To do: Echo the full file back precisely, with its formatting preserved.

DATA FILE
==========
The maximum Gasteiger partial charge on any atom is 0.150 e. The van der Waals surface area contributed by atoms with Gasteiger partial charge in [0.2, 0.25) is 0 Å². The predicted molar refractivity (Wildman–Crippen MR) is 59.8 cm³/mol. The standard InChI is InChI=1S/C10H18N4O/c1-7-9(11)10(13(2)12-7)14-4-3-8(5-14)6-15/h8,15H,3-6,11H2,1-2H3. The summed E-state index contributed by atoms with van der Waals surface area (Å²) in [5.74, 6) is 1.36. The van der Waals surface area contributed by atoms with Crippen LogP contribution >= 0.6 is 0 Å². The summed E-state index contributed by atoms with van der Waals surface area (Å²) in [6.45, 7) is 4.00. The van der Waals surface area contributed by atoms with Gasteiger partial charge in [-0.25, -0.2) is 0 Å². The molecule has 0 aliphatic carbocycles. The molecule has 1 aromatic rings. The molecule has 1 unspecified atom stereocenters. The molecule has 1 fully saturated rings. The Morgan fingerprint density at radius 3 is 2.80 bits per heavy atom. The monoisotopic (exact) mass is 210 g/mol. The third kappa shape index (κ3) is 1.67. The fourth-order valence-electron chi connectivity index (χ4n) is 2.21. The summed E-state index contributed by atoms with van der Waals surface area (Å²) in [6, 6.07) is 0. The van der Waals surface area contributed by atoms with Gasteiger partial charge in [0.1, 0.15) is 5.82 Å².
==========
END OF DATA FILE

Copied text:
The maximum Gasteiger partial charge on any atom is 0.150 e. The van der Waals surface area contributed by atoms with Gasteiger partial charge in [0.2, 0.25) is 0 Å². The predicted molar refractivity (Wildman–Crippen MR) is 59.8 cm³/mol. The standard InChI is InChI=1S/C10H18N4O/c1-7-9(11)10(13(2)12-7)14-4-3-8(5-14)6-15/h8,15H,3-6,11H2,1-2H3. The summed E-state index contributed by atoms with van der Waals surface area (Å²) in [5.74, 6) is 1.36. The van der Waals surface area contributed by atoms with Crippen LogP contribution >= 0.6 is 0 Å². The summed E-state index contributed by atoms with van der Waals surface area (Å²) in [6.45, 7) is 4.00. The van der Waals surface area contributed by atoms with Gasteiger partial charge in [-0.25, -0.2) is 0 Å². The molecule has 0 aliphatic carbocycles. The molecule has 1 aromatic rings. The molecule has 1 unspecified atom stereocenters. The molecule has 1 fully saturated rings. The Morgan fingerprint density at radius 3 is 2.80 bits per heavy atom. The monoisotopic (exact) mass is 210 g/mol. The third kappa shape index (κ3) is 1.67. The fourth-order valence-electron chi connectivity index (χ4n) is 2.21. The summed E-state index contributed by atoms with van der Waals surface area (Å²) in [6, 6.07) is 0. The van der Waals surface area contributed by atoms with Gasteiger partial charge in [0.1, 0.15) is 5.82 Å².